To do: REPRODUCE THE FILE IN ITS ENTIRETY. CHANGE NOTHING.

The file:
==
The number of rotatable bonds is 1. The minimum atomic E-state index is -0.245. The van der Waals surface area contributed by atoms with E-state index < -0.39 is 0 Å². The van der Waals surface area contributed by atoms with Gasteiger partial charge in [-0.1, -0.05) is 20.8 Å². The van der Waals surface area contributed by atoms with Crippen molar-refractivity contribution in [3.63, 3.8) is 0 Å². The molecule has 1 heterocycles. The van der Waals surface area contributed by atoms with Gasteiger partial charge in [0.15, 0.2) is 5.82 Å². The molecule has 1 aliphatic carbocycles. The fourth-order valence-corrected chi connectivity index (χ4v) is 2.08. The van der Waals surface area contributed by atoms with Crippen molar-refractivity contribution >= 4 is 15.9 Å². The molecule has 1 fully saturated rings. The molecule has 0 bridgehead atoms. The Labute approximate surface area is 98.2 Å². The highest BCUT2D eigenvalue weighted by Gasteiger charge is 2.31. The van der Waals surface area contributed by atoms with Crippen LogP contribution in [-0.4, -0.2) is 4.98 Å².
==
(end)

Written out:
The number of rotatable bonds is 1. The minimum atomic E-state index is -0.245. The van der Waals surface area contributed by atoms with E-state index < -0.39 is 0 Å². The van der Waals surface area contributed by atoms with Gasteiger partial charge in [-0.1, -0.05) is 20.8 Å². The van der Waals surface area contributed by atoms with Crippen molar-refractivity contribution in [3.63, 3.8) is 0 Å². The molecule has 1 heterocycles. The van der Waals surface area contributed by atoms with Gasteiger partial charge in [0.15, 0.2) is 5.82 Å². The molecule has 1 aliphatic carbocycles. The fourth-order valence-corrected chi connectivity index (χ4v) is 2.08. The van der Waals surface area contributed by atoms with Crippen molar-refractivity contribution >= 4 is 15.9 Å². The molecule has 1 fully saturated rings. The molecule has 0 bridgehead atoms. The Labute approximate surface area is 98.2 Å². The highest BCUT2D eigenvalue weighted by Gasteiger charge is 2.31. The van der Waals surface area contributed by atoms with Crippen LogP contribution in [-0.4, -0.2) is 4.98 Å².